#149355  by Skiwi
 Thu Feb 28, 2019 8:25 am

I'm going to get a gas guy in to check and upgrade some of our line and while he's at it I'm wanting to add an extra level to our glamping experience, your thoughts on the below would be appreciated.

We use gas for cooking and hot water, currently we shut off the gas (to make us feel safe) at the bottle by the manual "wheel valve" except when actively using the gas. This necessitates jumping in and out of the bus to do so.
What I was thinking of was installing a solenoid that has a default (fail-safe) position of off and could be switched on and off from inside the bus (I don't want my wife to get her slippers wet on rainy days ;) )

So the gas would be manually off when the bus is not being used - and I assume the solenoid would draw minimal or no current while also off.

When using the bus the gas would be manually on and solenoid off while driving or parked up when the gas is not being used.

The manual valve and solenoid would be on while the gas is being used to heat hot water or cook.

I have a sturdy solar system so I'm not too worried about current draw, but while in "storage" would like to have the solenoid draw no current if possible.

We do have a gas detector which has never triggered.

Has anyone got a similar set up and if so do have a recommendation for which vale to go for?

Also your general comments, either for or against, on what I propose would be appreciated

 #149362  by mattn
 Thu Feb 28, 2019 9:17 am
Been a few discussions on this over the years. There are two schools of thought.

#1) If you are not absolutely certain about the safety of your gas installation you should deal with that. Fitting a solenoid addresses a problem that should not occur.

#2) Belts and braces - If something goes wrong, you can isolate the gas in seconds. Even better, you can wire the solenoid though your gas detector and have the gas cut of automatically if a leak is detected.

#1 Camp can legitimately argue a solenoid means more things to go wrong, and more cost. Solenoid in the gas locker mean electricity in the gas locker, meaning a potential failure mode that is dangerous. Low voltage and wiring problems means you can loose gas at at any time for reasons unrelated to the gas installation.

#2 Camp can argue that Gas takes no prisoners and anything that makes you safer has to be a good thing. A solenoid wired though to you ignition means forgetting to turn the gas off no longer means driving down the road with the bottle turned on.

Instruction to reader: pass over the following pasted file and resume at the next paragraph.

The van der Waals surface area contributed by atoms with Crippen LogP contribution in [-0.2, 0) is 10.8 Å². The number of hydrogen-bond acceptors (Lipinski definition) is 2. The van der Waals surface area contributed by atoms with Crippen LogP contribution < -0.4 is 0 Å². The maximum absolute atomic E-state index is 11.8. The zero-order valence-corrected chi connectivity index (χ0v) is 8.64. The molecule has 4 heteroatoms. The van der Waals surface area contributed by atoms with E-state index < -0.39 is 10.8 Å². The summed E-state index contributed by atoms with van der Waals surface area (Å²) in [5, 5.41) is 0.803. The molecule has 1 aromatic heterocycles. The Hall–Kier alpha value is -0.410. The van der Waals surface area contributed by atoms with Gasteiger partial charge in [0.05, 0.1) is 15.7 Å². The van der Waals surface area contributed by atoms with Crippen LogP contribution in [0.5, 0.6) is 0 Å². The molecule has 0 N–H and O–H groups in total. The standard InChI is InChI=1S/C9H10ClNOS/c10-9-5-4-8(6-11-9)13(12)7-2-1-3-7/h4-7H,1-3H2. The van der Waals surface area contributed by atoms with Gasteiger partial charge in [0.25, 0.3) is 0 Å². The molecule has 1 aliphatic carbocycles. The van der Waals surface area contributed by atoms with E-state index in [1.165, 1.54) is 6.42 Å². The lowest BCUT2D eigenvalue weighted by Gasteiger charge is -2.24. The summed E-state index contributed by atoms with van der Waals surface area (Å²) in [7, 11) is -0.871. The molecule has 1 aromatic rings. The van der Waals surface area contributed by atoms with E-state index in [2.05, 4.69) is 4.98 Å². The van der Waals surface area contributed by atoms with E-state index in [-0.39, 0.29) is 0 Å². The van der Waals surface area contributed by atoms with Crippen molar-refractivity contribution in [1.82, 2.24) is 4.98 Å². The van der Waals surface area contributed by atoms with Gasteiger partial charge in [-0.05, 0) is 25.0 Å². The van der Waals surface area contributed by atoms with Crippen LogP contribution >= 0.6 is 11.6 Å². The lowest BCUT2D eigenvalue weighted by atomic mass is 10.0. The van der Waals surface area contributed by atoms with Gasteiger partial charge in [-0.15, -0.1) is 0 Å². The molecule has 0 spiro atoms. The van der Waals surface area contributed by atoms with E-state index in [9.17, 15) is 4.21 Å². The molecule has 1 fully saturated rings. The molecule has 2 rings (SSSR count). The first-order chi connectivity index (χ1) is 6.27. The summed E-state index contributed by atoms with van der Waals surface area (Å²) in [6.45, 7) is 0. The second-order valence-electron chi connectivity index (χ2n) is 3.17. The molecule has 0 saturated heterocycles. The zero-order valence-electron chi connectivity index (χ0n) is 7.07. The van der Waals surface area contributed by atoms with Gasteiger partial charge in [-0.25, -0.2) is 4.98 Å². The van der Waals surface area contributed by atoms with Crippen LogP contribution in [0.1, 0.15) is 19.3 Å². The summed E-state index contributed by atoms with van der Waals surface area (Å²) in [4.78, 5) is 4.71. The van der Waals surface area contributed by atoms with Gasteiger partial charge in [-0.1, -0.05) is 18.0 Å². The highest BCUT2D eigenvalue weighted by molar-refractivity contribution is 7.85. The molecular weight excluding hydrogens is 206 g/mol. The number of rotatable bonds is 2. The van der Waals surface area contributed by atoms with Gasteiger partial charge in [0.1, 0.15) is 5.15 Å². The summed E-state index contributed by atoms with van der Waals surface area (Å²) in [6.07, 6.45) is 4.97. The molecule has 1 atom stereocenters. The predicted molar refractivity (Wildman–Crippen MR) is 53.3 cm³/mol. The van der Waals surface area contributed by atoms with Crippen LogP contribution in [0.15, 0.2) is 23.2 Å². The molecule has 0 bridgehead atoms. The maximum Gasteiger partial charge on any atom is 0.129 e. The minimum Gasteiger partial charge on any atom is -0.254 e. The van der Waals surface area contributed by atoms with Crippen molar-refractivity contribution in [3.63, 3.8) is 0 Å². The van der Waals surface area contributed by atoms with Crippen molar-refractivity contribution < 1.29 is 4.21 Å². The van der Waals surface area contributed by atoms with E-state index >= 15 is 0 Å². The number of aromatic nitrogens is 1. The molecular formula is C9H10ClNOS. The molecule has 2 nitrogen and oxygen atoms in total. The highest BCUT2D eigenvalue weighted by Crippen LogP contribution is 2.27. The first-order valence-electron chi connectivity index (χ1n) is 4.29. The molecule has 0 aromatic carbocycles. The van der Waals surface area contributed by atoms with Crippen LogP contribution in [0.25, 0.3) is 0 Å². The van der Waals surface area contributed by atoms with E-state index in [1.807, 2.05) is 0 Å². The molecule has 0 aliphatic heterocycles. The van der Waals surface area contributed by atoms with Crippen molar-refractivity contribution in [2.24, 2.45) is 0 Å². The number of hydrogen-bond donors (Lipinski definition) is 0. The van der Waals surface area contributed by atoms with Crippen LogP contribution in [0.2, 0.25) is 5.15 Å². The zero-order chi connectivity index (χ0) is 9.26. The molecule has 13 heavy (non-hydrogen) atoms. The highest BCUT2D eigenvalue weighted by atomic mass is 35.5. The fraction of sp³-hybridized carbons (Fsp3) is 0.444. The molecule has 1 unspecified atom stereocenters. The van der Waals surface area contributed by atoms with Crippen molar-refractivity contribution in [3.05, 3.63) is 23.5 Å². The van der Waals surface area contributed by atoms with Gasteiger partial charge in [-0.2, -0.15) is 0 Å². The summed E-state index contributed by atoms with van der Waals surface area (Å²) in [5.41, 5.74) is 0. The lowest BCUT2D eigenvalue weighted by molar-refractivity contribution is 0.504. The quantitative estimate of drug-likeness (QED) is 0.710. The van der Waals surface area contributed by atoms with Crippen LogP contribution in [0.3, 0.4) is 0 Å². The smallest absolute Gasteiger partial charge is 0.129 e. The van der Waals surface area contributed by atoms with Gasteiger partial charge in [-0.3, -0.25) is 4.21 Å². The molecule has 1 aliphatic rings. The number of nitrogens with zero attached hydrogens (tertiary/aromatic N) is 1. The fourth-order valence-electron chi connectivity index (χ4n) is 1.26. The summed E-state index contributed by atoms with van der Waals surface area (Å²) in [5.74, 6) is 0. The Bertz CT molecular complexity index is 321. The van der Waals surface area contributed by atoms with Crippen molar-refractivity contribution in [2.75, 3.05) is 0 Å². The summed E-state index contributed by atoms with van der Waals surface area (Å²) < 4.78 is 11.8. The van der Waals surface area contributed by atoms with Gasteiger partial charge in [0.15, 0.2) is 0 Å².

I am on the fence on this one. I am a strong believer KISS and safety go hand in hand and would love to see the results of a full FMEA (Failure Mode Effect Anaylsis) study. I do not believe a well maintained motor home, especially with an LPG alarm installed, is any risk to the people using it and am far from certain the complexity required to add a solenoid increases safety.

However, as I do not believe adding a solenoid increases danger in any meaningful way, if at all, I see no reason not to install one if you want.

Be aware that all the work is considered gas fitting and would need to be done by a registered gas fitter. I wonder where the line would be drawn as far as the 12V electrics - is wiring the LPG alarm to the solenoid considered gas fitting? How far back from the solenoid does the legislation require you to be using the services of a gas fitter?
 #149379  by Skiwi
 Thu Feb 28, 2019 4:08 pm
Is it as simple as asking the gas fitter to include this?

https://www.aliexpress.com/item/Free-sh ... 18bbe119a4

Long shot I know.... ;)
 #149380  by mattn
 Thu Feb 28, 2019 4:41 pm
Technically you would become the importer of gas fittings. What this means in terms of regulations is something others know about and beyond my desire to find out. Wild guess you would need all sorts of paperwork declaring the item won't create a black hole that destroys the planet, signed by you. Maybe you can just import it and have it fitted.....

Maybe our resident expert Minnie can chime in here..
 #149400  by vansvilla
 Fri Mar 01, 2019 6:20 am
As has been said, this has been dealt with on the forum before hand.
There was some discussion of fitting some electrical thing, resistor, capacitor, I can't remember what.
This device allowed full current to activate the solenoid then reduced the current as the hold current is less than the retract current saving power.
 #149476  by Grant4747
 Sat Mar 02, 2019 10:41 pm
We bought a gas detector from Burnsco with two seperate detectors on long wires from the main unit so we can have one inside and one in the gas locker.
We also bought the optional solenoid so that it can be turned on and off from inside.
The solenoid should be intrinsically safe.
Bonus is it’s made in NZ
 #149494  by myles
 Sun Mar 03, 2019 8:33 pm
We have a BEP sensor/valve with controller inside. Came with our bus so can't provide detail of install - looks simple enough, but a gas fitter obviously needs to install.

Does draw some current when open (less than 1 amp but close to it - can measure if you need to know).

Takes up to 2 minutes to turn on as it cycles through a test to see if any gas detected before opening the valve (beeps during the test). Draws no power when turned off which fails safe to valve closed. Have never had the sensor trip the valve.

We leave the gas on when the bus is in use, but if it's in storage I will typically turn the gas off at the cylinder.

Quick look indicates that BEP sensor/values are very expensive...
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